We know that kids are created in the image of God–each with different passions, strengths, and challenges. And because of these unique differences, HCS has committed itself to varying kids’ learning opportunities. We’ve added Makers Week in the elementary schools, Winterim in the high school, Exploratories in the middle school, and most recently we implemented our nature-based Forest School! Although the Forest School kindergarten class is part of South Side Elementary, students spend their days learning in and around the multi-acre wooded area nestled in the heart of our school’s property on Ottawa Avenue, with a brand new indoor classroom for extreme weather located just to the south of Holland Christian Middle School. Our Forest School classes are offered in partnership with the Outdoor Discovery Center, the area’s foremost nature-based education experts, who is helping with regular visits from their naturalists, and is overseeing our certification standards. They are excited to help us teach the Holland Christian academic curriculum in this entirely new way.
“Holland Christian has impressed our team with their approach and commitment to developing a true nature-based Kindergarten program,” said Travis Williams, Executive Director at the Outdoor Discovery Center. “Becoming a nature-based program is much more than just going outside with students. It requires a commitment to building an entire learning experience that has a foundation in the outdoors—linking the indoors, outdoors, curriculum, and learning experiences into one systems approach. We look forward to working with Holland Christian on this journey.”
At HC, we know that learning is best when it’s relevant for students—when they see its connection to the world around them. Few opportunities offer the level of concrete relevance that a nature-based program does. And these experiences will dovetail beautifully with our school’s mission and faith-formative focus: The Lord cares deeply about the world He made, and as His followers, we love the things He loves–including His creation that He has given us. Furthermore, research on outdoor education has shown that effective outdoor learning can improve students’ focus, cognitive function, academic test scores particularly in science, social skills, as well as wonder and creativity. Like our Spanish Immersion programming, we plan to add more sections of nature-based classes in the years ahead so that students can continue these experiences. We appreciate your prayers and support throughout this school year as we continue with this outdoor adventure!
/ In the News
Forest School in the News
WZZM Channel 13 News and reporter Brent Ashcroft followed our 2018 Forest School kindergarten students for their very first week of learning in their new Forest School kindergarten indoor and outdoor classrooms, to create this locally broadcasted news coverage of our students’ learning experiences. Besides short interviews with their teacher Ron Harig and South Side principal Miska Rynsburger, the video depicts a true early fall week of our nature-based kindergarten, including everything from ant bites and frog finding in the rain, to learning their letters of the alphabet!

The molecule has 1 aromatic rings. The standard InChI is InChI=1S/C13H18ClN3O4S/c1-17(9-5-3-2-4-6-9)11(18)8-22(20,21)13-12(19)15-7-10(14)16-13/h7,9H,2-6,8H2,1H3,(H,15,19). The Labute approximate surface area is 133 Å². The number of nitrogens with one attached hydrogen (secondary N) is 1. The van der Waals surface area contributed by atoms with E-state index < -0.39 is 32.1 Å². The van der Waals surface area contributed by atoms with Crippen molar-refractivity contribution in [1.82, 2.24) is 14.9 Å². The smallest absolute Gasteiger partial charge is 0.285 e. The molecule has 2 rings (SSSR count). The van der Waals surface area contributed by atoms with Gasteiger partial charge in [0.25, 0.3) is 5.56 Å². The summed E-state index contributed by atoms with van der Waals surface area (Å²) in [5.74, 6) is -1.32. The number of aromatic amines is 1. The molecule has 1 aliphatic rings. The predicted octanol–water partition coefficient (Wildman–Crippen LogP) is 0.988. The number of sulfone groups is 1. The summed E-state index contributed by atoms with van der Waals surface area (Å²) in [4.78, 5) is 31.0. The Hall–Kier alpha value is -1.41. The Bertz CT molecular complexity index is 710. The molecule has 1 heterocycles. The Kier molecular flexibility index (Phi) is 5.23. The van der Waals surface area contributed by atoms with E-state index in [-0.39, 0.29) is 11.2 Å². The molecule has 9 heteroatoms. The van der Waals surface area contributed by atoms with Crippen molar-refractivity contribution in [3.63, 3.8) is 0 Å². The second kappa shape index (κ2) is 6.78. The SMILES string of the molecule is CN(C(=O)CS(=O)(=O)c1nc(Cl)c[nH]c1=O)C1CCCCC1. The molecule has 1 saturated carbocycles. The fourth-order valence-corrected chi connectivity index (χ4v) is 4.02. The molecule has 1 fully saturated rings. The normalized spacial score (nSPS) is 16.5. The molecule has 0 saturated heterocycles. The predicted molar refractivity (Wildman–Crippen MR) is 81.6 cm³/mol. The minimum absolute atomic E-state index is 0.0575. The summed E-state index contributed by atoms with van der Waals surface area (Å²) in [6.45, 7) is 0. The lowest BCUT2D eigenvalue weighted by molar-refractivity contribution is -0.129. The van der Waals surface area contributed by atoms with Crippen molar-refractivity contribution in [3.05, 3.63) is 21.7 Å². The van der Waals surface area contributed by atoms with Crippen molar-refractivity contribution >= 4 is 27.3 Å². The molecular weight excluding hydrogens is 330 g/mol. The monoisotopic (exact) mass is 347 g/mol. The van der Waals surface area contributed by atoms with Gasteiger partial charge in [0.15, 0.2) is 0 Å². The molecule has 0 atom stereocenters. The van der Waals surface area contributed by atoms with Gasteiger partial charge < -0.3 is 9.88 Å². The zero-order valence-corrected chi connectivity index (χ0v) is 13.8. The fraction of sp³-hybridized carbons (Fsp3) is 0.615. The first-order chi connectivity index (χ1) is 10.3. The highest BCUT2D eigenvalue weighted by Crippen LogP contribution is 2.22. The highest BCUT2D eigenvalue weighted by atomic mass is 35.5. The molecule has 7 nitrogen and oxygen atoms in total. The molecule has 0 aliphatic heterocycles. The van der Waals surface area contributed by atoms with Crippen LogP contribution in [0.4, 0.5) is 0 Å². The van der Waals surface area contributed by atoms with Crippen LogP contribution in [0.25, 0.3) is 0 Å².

Thriving & Learning in Winter
Despite growing research showing benefits of getting kids outdoors, even for full school days, there still are the practical questions–how does this work in snowy Michigan winters? How do they read and take kindergarten naps without freezing? How are these kids doing academically? WZZM Channel 13 News and reporter Brent Ashcroft followed our 2018 Forest School kindergarten students again during the coldest snowiest time of 2019 January, as a follow-up story to see how these kids are not whining about the cold, but thriving and learning all the more!
Interested, but want some proof that this nature-based thing really is a good idea? To maybe explain to the grandparents? There’s a gaggle of well-researched explanations out there, but here’s a decent online list to start with:
- Washington Post.com: Why schools are failing our boys
- Scholastic.com: Why kids need nature
- Great Schools.org: Children and nature: who let the kids out?
- White Hutchinson.com: Benefits for Children of Play in Nature
- White Hutchinson.com: Young children’s relationship with nature: Its importance to children’s development and the earth’s future
- Walking Stick Woods: The Evolution of a De-Evolution
“This program has been so influential in our son’s life and we couldn’t be happier and more excited for this program to continue to grow and evolve.”